Apple iPhone 4S
Apple iPhone 4S review: The iPhone 4S may look identical to the iPhone 4, but it boasts several improvements under the hood
- Excellent performance
- Improved 8-megapixel camera
- Siri voice assistant
- Identical design to predecessor
- Upgrading from an iPhone 4 less appealing
If you're upgrading from an iPhone 4, Apple's new iPhone 4S is best described as an evolutionary rather than revolutionary upgrade. However, for current iPhone 3G and 3GS users, or those switching from another platform, the iPhone 4S is a significant upgrade. A higher quality camera and video recorder, a faster processor, a better graphics chip, more memory options and Siri voice control make this one of the best smartphones on the market.
Price$ 999.00 (AUD)
A new iPhone is here and it's called the iPhone 4S. It may not have been the iPhone 5 the tech world was expecting: the iPhone 4S has an almost identical physical design to the previous iPhone 4. However, it boasts a number of improvements that make it a worthy upgrade provided you're coming from an iPhone 3G or iPhone 3GS. For iPhone 4 owners, however, the iPhone 4S is less appealing — even if it remains a fine smartphone in its own right.
• For full details on the Australian launch of the iPhone 4S, read our iPhone 4S Australian buying guide.
• See how the iPhone 4S stacks up against the competition in our iPhone 4S vs. Samsung Galaxy S II vs. HTC Sensation comparison.
Apple iPhone 4S: Design and display
There really isn't much to say about the iPhone 4S' physical appearance, as it looks almost identical to its predecessor. It features the same "retina" display (326ppi), the same glass back and the same square design with sharp edges. It also comes in black and white models, just like the iPhone 4.
Although the iPhone 4S' "retina" display remains impressive, a larger screen would have been a welcome addition. Popular alternatives like the Samsung Galaxy S II and the HTC Sensation have 4.3in displays that are significantly larger than the iPhone 4S 3.5in screen. The iPhone 4S' sharp edges do make the phone a little uncomfortable to hold without a case, but there is no doubting the excellent build quality: the iPhone 4S feels both industrial and robust.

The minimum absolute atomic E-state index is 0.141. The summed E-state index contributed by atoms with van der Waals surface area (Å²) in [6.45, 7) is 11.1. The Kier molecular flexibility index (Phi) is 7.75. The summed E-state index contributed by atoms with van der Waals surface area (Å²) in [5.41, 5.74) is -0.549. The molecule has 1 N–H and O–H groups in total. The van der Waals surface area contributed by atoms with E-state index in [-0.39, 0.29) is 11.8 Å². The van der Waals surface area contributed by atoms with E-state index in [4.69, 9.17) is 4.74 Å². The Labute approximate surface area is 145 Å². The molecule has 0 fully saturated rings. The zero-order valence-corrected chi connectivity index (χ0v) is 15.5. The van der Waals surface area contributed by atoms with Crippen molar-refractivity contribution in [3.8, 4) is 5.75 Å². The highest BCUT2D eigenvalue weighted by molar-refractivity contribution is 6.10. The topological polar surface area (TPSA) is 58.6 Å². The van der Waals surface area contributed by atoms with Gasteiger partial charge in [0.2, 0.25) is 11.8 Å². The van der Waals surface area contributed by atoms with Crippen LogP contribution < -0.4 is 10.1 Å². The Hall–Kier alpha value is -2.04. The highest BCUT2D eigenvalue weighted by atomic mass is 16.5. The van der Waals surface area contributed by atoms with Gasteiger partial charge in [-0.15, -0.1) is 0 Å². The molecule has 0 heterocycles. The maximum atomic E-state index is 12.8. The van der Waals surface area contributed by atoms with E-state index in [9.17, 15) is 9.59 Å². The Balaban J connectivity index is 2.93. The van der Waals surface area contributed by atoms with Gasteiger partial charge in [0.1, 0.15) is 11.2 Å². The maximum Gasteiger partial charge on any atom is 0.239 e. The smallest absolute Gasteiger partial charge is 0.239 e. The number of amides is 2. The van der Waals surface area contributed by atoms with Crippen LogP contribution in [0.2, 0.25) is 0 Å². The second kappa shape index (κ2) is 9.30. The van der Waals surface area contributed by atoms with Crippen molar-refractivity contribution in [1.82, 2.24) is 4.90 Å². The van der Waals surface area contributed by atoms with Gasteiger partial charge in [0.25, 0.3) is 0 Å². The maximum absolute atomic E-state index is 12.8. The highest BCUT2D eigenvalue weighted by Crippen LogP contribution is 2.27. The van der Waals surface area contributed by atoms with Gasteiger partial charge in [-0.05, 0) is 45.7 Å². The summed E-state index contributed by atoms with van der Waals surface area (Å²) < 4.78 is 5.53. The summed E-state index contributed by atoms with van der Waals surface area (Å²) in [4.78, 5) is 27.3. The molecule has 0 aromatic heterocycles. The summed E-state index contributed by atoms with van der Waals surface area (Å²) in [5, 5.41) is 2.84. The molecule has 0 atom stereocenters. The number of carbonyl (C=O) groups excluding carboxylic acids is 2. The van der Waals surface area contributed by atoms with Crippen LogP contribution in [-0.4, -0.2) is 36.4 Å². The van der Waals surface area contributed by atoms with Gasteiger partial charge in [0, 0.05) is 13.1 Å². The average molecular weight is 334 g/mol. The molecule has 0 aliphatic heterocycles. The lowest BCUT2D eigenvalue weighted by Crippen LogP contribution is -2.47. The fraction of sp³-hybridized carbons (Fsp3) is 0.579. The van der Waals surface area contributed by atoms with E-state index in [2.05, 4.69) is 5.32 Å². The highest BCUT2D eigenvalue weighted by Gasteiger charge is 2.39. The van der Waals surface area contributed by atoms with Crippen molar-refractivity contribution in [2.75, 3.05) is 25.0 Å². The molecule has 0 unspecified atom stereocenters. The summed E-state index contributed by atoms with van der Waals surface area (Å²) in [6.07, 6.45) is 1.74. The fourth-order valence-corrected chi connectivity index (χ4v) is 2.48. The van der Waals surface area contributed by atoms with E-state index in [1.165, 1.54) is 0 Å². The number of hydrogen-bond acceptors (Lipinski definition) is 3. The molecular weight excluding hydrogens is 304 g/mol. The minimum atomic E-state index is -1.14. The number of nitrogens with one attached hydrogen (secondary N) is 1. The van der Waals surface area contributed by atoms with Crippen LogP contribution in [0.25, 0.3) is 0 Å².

The only change in the iPhone 4S' design is the antenna, as it now has both CDMA and GSM antennas. The iPhone 4 previously came in two different versions: a CDMA model for the US market and a GSM model for the rest of the world. The combination of CDMA and GSM antennas means the iPhone 4S is essentially a global phone that will work in any part of the world. The extra antenna (denoted by a thin black line towards the top of both sides) has resulted in a slight shift in position of the mute button on the left side. It's only been moved slightly, but it's enough to make certain cases designed for the iPhone 4 incompatible with the 4S.
The iPhone 4S' antenna doubles theoretical maximum data speeds: it can now download data at up to 14.4 megabits per second (Mbps) over a HSDPA network, twice as much as the iPhone 4 (7.2Mbps). In truth, we didn't notice too much of an improvement in data speeds when we tested the phone on Telstra's Next G network, but there were occasional spots where the 4S picked up a bar of extra reception compared to an iPhone 4 on the same network.
Apple iPhone 4S: New features
Almost all of the changes in the iPhone 4S have taken place under the hood. The iPhone 4S is powered by a dual-core A5 processor and also has a dual-core graphics processing unit (GPU). According to Apple, this makes graphics performance up to seven times faster than the iPhone 4.
Although the improvements in speed are definitely noticeable in day-to-day use, the jump is not huge. Apps do open slightly faster: the camera app in particular takes full advantage of the upgraded internals. It opens almost instantly, there is minimal shutter lag and time between photos is less than half a second. However, the iPhone 4 was no slouch to begin with, so the difference isn't always noticeable. There's definitely an improvement, just not a huge one.